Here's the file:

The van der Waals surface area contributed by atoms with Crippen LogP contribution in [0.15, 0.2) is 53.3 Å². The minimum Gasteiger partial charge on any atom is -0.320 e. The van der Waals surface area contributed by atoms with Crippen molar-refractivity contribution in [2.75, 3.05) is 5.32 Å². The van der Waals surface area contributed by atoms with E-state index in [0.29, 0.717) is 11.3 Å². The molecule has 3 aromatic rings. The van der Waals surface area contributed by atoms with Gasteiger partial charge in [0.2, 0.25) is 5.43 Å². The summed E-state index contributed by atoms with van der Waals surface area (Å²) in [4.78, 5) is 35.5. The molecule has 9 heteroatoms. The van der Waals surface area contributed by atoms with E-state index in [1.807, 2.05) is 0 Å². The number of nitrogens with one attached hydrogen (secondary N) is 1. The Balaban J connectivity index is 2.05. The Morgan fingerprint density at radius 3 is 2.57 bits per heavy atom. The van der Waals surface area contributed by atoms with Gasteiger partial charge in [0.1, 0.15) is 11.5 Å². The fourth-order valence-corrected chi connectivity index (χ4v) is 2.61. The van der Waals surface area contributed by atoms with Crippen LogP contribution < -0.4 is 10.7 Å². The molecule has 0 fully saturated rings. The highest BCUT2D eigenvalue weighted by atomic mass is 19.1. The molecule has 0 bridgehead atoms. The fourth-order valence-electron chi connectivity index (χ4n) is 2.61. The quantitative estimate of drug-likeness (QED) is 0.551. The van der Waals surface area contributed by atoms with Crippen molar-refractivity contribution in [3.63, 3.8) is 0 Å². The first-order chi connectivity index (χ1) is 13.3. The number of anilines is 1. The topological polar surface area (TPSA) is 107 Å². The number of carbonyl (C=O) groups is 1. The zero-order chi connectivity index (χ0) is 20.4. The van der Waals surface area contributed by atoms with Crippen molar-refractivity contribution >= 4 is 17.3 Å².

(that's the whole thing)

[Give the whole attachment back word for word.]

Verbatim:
The van der Waals surface area contributed by atoms with Crippen LogP contribution in [0.15, 0.2) is 53.3 Å². The minimum Gasteiger partial charge on any atom is -0.320 e. The van der Waals surface area contributed by atoms with Crippen molar-refractivity contribution in [2.75, 3.05) is 5.32 Å². The van der Waals surface area contributed by atoms with E-state index in [0.29, 0.717) is 11.3 Å². The molecule has 3 aromatic rings. The van der Waals surface area contributed by atoms with Gasteiger partial charge in [0.2, 0.25) is 5.43 Å². The summed E-state index contributed by atoms with van der Waals surface area (Å²) in [4.78, 5) is 35.5. The molecule has 9 heteroatoms. The van der Waals surface area contributed by atoms with E-state index in [1.807, 2.05) is 0 Å². The number of nitrogens with one attached hydrogen (secondary N) is 1. The Balaban J connectivity index is 2.05. The Morgan fingerprint density at radius 3 is 2.57 bits per heavy atom. The van der Waals surface area contributed by atoms with Gasteiger partial charge in [0.1, 0.15) is 11.5 Å². The fourth-order valence-corrected chi connectivity index (χ4v) is 2.61. The van der Waals surface area contributed by atoms with Crippen LogP contribution < -0.4 is 10.7 Å². The molecule has 0 fully saturated rings. The highest BCUT2D eigenvalue weighted by atomic mass is 19.1. The molecule has 0 bridgehead atoms. The fourth-order valence-electron chi connectivity index (χ4n) is 2.61. The quantitative estimate of drug-likeness (QED) is 0.551. The van der Waals surface area contributed by atoms with Crippen molar-refractivity contribution in [3.63, 3.8) is 0 Å². The first-order chi connectivity index (χ1) is 13.3. The number of anilines is 1. The topological polar surface area (TPSA) is 107 Å². The number of carbonyl (C=O) groups is 1. The zero-order chi connectivity index (χ0) is 20.4. The van der Waals surface area contributed by atoms with Crippen molar-refractivity contribution >= 4 is 17.3 Å².